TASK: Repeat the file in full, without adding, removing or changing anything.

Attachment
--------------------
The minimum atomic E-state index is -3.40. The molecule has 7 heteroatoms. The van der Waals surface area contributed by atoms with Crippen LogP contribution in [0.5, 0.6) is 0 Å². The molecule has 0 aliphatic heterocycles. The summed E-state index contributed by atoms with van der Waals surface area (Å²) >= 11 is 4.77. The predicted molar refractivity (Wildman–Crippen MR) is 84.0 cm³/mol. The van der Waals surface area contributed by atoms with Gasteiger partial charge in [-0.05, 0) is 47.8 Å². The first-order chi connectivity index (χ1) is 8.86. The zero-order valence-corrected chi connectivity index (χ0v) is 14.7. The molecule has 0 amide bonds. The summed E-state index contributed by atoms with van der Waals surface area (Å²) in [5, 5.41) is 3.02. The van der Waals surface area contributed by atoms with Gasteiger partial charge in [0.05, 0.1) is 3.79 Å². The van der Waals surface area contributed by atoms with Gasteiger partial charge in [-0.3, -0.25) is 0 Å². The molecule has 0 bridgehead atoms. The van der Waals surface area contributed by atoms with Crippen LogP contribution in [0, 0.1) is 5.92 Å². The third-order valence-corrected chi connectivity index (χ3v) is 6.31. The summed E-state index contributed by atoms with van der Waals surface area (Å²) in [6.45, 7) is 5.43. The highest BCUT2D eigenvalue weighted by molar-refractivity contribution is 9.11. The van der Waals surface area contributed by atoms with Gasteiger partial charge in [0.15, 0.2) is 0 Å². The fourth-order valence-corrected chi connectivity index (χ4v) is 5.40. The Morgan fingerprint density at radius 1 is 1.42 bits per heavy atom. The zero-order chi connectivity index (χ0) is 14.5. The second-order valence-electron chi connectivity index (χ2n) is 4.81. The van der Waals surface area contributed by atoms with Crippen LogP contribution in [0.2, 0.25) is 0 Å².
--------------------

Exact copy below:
The minimum atomic E-state index is -3.40. The molecule has 7 heteroatoms. The van der Waals surface area contributed by atoms with Crippen LogP contribution in [0.5, 0.6) is 0 Å². The molecule has 0 aliphatic heterocycles. The summed E-state index contributed by atoms with van der Waals surface area (Å²) >= 11 is 4.77. The predicted molar refractivity (Wildman–Crippen MR) is 84.0 cm³/mol. The van der Waals surface area contributed by atoms with Gasteiger partial charge in [-0.05, 0) is 47.8 Å². The first-order chi connectivity index (χ1) is 8.86. The zero-order valence-corrected chi connectivity index (χ0v) is 14.7. The molecule has 0 amide bonds. The summed E-state index contributed by atoms with van der Waals surface area (Å²) in [5, 5.41) is 3.02. The van der Waals surface area contributed by atoms with Gasteiger partial charge in [0.05, 0.1) is 3.79 Å². The van der Waals surface area contributed by atoms with Gasteiger partial charge in [-0.3, -0.25) is 0 Å². The molecule has 0 bridgehead atoms. The van der Waals surface area contributed by atoms with Crippen LogP contribution in [0, 0.1) is 5.92 Å². The third-order valence-corrected chi connectivity index (χ3v) is 6.31. The summed E-state index contributed by atoms with van der Waals surface area (Å²) in [6.45, 7) is 5.43. The highest BCUT2D eigenvalue weighted by molar-refractivity contribution is 9.11. The van der Waals surface area contributed by atoms with Gasteiger partial charge in [0.15, 0.2) is 0 Å². The fourth-order valence-corrected chi connectivity index (χ4v) is 5.40. The Morgan fingerprint density at radius 1 is 1.42 bits per heavy atom. The zero-order chi connectivity index (χ0) is 14.5. The second-order valence-electron chi connectivity index (χ2n) is 4.81. The van der Waals surface area contributed by atoms with Crippen LogP contribution in [0.2, 0.25) is 0 Å².